Maybe my post will help to correct your thinking.

      Imagine: you play with a poker champion with a 1000$ stack and you are very happy to see KK in your hand.
      You bet, he raises, you go all-in and he calls. You don't like kings anymore, champion shows AA. No kings come and you lose 1k$.
      Rebuy.
      In the very next hand you have AA. "Great, now it's my turn to stack him" you think to yourself.
      Champion bet, you raise, and champion stops and think for a while, he looks at you intensively. As he folds he show you his hand... which is kings.

      Now to the point...
      You and he got same hands, so you can't say "He was more lucky". (everyone will get same hands, just play long enough)
      But he played his hand better than you, and that's all there is to it.

      Cheers.
    • Ramble
      Ramble
      Bronze
      Joined: 17.11.2008 Posts: 1,421
      Originally posted by Harrier88
      Hello hardlife66,

      I have seen you starting quite a few threads where you make judgments about your play or the effectiveness of your strategy based on a sample of a few hands. I need to be honest here, you really need to change the way you think about poker.

      First of all, as I just said, you keep mentioning tiny sample sizes, like 25 hands in this case. To put it into perspective, most people typically play sessions of 500-1k hands. If you want to play shorter sessions, that's completely fine, but please note that you'll need at least 10k hands to make any kind of judgment about your short term success, and more than 100k hands to even start making predictions about your true winrate.

      Moreover, you always seem to judge your play based on the eventual outcome of the hand. This is commonly called "results-oriented thinking", and it is a trap that every poker player needs to avoid. The only thing you need to care about is that you are making +EV decisions, as long as you do that, you will make a profit in the long run (keep in mind that you need well over 100k hands to make any statements about "the long run"). It is entirely possible that a player makes all the right decisions throughout a session and still loses stack after stack, the same way as a player can make poor decisions and win for a while. Those are just the effects of variance, and you need to know how to handle this if you want to be a winning player.

      In this thread, for example, you mentioned that all the hands you were dealt would have lost, even the ones you folded. There is no reason to even care about this. Good players don't win because they receive better hands than everyone else. They win because they know how to make the most profit out of good hands, how to avoid losing too much with less good hands, and when they can take down a pot without even holding the best hand. These skills can be learned, and in the end, they are what separates the winners from the losers.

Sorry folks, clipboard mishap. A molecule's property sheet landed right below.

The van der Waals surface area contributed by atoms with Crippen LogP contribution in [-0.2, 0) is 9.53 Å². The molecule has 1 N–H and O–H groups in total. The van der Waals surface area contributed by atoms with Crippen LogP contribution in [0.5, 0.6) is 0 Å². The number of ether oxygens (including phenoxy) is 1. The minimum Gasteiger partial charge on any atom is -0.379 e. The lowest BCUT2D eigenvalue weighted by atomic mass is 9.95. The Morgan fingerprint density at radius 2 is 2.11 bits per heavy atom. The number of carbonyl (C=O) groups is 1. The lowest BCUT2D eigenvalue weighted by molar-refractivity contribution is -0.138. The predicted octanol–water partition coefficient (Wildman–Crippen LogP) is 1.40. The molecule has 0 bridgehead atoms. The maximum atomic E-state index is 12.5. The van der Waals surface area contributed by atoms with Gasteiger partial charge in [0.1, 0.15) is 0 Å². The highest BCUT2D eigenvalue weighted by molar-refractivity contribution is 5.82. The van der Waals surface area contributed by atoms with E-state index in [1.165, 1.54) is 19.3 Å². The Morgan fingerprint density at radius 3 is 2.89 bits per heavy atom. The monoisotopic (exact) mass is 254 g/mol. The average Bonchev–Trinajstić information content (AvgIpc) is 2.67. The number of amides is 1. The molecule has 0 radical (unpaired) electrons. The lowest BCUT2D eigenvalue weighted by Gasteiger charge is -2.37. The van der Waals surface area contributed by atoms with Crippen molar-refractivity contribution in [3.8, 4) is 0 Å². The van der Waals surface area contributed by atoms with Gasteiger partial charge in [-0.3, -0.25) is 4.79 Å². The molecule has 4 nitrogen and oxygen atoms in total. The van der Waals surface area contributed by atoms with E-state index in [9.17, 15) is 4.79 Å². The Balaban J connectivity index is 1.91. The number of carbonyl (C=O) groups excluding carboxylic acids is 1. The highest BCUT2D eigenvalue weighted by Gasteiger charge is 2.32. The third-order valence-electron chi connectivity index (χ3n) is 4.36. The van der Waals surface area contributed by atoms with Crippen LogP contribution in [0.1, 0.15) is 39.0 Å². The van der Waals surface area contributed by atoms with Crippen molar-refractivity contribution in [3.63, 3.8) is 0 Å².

You also once mentioned in another thread, that you don't reload your stack to 100BB if you lose a few chips. While it is possible to play with a shorter stack, it is recommended that you keep a full stack in front of you at all times, and most strategies you can find here are made with this in mind. Shorter stacks can be tricky to play, as they sometimes require a different strategy. The reason must players have auto-reload enabled is not that they want to "hide their losses" as you once assumed, it is just widely considered the most effective way to play. Please note that you don't need to be afraid of losses with a full stack as long as you stick to solid bankroll management guidelines.

      I picked out three videos for you on the topics of variance and volume, and I really recommend that you watch them:
      1. The Mental Game: Variance in Poker
      2. Volume and Variance
      3. Goal Setting - Variance Affecting Our Calculations

      If you want to play SNGs instead of cash games now, that's fine, but please be advised that the variance is actually even higher in this format compared to cash games. One advantage of them, however, would be that losing streaks have a lower impact on your bankroll, since losses are capped.
      If you do decide to get back to cash games, I recommend that you give Zoom games (or any other form of speed poker if you're not playing on Pokerstars) a try, in order to get a better understanding of volume and the short run vs. the long run.

      I apologize if I came across as too harsh in this post, I am just trying to help you get on the right track to improve your game.

      Best of luck!
      :s_thumbsup: - Very solid and thoughtful advice Harrier88!